EXPLOREMY LIBRARY
searchclose
shopping_cart_outlined
exit_to_app
category_outlined / Tech & Gaming
3D World3D World

3D World December 2018

3D World magazine is the world's biggest-selling monthly title for the 3D artist covering all aspects of the CG creation, inclduing animation, visual effects, vidoegames and architectural visualisation, and includes expert training in apps such as 3ds max, Maya, Cinema 4D, ZBrush, LightWave, Vue, Photoshop and After Effects. Every issue the magazine features an artist showcase, making of features and reviews of new products.

Country:
United Kingdom
Language:
English
Publisher:
Future Publishing Ltd
Read Morekeyboard_arrow_down
SPECIAL: Save 40% on your subscription!
BUY ISSUE
£6.43(Incl. tax)
SUBSCRIBE
£44.99£26.99(Incl. tax)
13 Issues

IN THIS ISSUE

access_time1 min.
welcome

Big shark movies are nothing new, but this issue we delve beneath the surface of The Meg, which takes on VFX of monstrous proportions. Elsewhere we bring you a detailed tutorial, helping you create stunning sci-fi environments like our cover image.rob.redman@futurenet.comFREE Critter Collection from Creation Effects!When you sign up to a print subscription – turn to page 26. ■…

access_time1 min.
spotlight on our contributors

Trevor HoggTrevor is a regular contributor to 3D World, and in this issue he has investigated the depths of VFX creation for The Meg on page 28. http://bit.ly/TrevorHoggOscar JuarezOscar is an archviz specialist creating in many apps. This issue he shows you how he created our stunning cover image, using 3ds Max and Photoshop. www.fibrha.comPietro ChiovaroPietro is an Italian 3D artist who creates 3D assets and environments, and is currently working on an open-source game. pietrochiovaro.artstation.comMartin NebelongMartin is a freelance artist living in Denmark. Since he got his VR headset, 3D is becoming an increasingly bigger part of his work. www.artstation.com/martinityMichael TschernjajewMichael works for New Communication, a leading creative agency in Germany. This issue he shows you how to use C4D to create monstrous machines. new-communication.deMike GriggsMike Griggs is a…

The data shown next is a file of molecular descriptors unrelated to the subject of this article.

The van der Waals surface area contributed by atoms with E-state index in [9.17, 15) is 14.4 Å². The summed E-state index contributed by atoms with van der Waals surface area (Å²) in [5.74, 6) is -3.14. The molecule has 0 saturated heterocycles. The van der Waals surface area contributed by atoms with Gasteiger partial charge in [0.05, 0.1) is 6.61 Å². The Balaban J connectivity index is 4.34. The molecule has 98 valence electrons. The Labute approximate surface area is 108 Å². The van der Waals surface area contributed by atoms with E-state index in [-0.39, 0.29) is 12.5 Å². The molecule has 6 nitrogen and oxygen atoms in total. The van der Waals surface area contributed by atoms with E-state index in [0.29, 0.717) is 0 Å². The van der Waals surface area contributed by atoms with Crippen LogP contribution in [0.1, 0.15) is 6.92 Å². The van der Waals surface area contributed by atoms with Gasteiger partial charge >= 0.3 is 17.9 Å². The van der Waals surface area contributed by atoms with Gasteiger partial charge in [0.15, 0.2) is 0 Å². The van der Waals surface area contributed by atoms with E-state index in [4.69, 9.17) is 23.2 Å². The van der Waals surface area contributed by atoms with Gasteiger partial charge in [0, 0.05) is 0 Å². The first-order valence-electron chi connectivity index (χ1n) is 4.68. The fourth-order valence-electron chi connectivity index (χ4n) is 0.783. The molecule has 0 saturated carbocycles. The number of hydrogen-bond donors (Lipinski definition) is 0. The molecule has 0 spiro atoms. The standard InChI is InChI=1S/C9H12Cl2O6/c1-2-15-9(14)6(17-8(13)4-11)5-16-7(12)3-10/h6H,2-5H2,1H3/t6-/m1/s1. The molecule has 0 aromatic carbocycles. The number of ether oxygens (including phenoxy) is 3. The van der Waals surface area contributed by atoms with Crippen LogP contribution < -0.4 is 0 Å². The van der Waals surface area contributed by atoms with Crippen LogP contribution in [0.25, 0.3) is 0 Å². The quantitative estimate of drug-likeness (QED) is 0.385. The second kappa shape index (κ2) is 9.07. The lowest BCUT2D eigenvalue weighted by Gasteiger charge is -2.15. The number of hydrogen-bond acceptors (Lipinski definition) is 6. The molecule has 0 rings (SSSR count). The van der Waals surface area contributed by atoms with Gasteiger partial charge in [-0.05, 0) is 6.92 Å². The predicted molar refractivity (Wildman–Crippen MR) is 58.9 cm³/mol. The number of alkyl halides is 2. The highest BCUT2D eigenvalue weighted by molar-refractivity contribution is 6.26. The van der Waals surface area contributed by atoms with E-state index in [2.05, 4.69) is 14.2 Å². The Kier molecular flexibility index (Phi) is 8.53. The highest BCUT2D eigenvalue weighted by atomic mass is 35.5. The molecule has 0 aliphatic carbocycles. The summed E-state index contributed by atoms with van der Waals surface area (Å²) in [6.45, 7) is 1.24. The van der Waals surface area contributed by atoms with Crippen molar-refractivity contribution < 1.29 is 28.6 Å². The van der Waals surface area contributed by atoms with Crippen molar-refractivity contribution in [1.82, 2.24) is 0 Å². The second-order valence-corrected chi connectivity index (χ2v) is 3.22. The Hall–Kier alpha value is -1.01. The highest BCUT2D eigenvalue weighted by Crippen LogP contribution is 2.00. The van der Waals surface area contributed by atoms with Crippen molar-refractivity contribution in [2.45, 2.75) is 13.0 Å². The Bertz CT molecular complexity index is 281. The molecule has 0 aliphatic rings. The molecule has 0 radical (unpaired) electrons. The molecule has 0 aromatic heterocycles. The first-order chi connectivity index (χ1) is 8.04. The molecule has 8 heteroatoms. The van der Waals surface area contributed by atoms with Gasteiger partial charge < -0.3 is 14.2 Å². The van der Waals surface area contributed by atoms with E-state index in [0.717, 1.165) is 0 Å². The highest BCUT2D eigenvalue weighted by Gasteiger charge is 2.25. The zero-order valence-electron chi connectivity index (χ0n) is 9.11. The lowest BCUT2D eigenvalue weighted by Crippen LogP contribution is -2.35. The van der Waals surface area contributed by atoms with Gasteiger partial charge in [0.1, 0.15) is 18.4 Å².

access_time4 min.
showcase

CAT RIDERARTISTLuo Qi ShengSOFTWAREZBrush, Arnold for MayaInfinity Studio’s art director Luo Qi Sheng’s breathtaking image was created and finished entirely in ZBrush, with no additional tools used. “When I have an idea I’ll sketch it out as soon as possible, before collecting reference pictures, artwork, and whatever can inspire me. Next I block it in ZBrush, sculpt the shapes, add secondary details, and finally the fine details.”Luo has around seven years’ experience creating video game characters, finding inspiration in fantasy movies, oil paintings and the work of master artists. Reflecting on the finished product Luo says: “I’ve always liked animals and beauty, but this is the first time I’ve incorporated them into one work and I enjoyed everything about it.”● artstation.com/luoqishengMONTAGUE RATSBONE IIIARTISTJavier DiazSOFTWAREZBrush, Maya, Mari, Redshift3D, Yeti, Mudbox, Substance…

access_time9 min.
production designing with the pros

THE PROSBen Mauro, Valerian senior concept designer and art directorMartin Macrae, Framestore head of art department, who oversaw the studio’s designs for Blade Runner 2049Kim Taylor from Animal Logic, The Lego Ninjago Movie production designerFelicity Coonan from Animal Logic, The Lego Ninjago Movie art directorThe worlds you see in your favourite live action and animated features are the end results of hours, days and months of work by CG and visual effects artists. But those worlds also had to start somewhere, and that’s typically with concept artists, art directors and production designers.It’s with these artists that many early decisions get made about building the aesthetics of a world. With feedback from other filmmakers, they implement a vision for how visual themes in certain landscapes are made clear and can be…

access_time1 min.
life in the big city

CONCEPT: This concept frame by Framestore established the orange alien-like landscape of future Las Vegas, and the remaining decrepit architecture. “We concepted everything with a certain level of natural destruction, scuff marks, rips, sand drifts and discolouration – anything to dull it all down and make it feel more hostile,” says Martin Macrae.CG ASSETS: Framestore then added its 3D architecture, which were ultimately inspired by Syd Mead’s original designs for the first Blade Runner film. “As the design process got more and more complex, so did the 3D models we were building; we had to section it off into separate areas to make it more manageable,” notes Macrae.The location was swathed in orange light and had remnants of current Vegas as well as new, futuristic, structuresLIVE-ACTION: On a stage in…

access_time1 min.
welcome to the jungle

THE SMALLEST DETAILS: Animal Logic production designer Kim Taylor asked, ‘What would a jungle look like to a Lego mini-fig?’ That meant plant and rock designs resembled backyard foliage – things a child might also find to build the world with. Taylor macro-photographed and scanned leaves, small trees and even moss (as seen here) for reference.QUICK CONCEPTS: The timeline to get Lego Ninjago made was tight, which often meant environments were designed quickly in 3D, sometimes even using the VR tool Tilt Brush. “I also used to get my camera and shove it underneath a bush to see what worlds were down there,” says Taylor. “I really wanted to capture that micro-world on the big screen in this film.”CLOSE TO FINAL: Animal Logic’s art department took concept and test shots…

help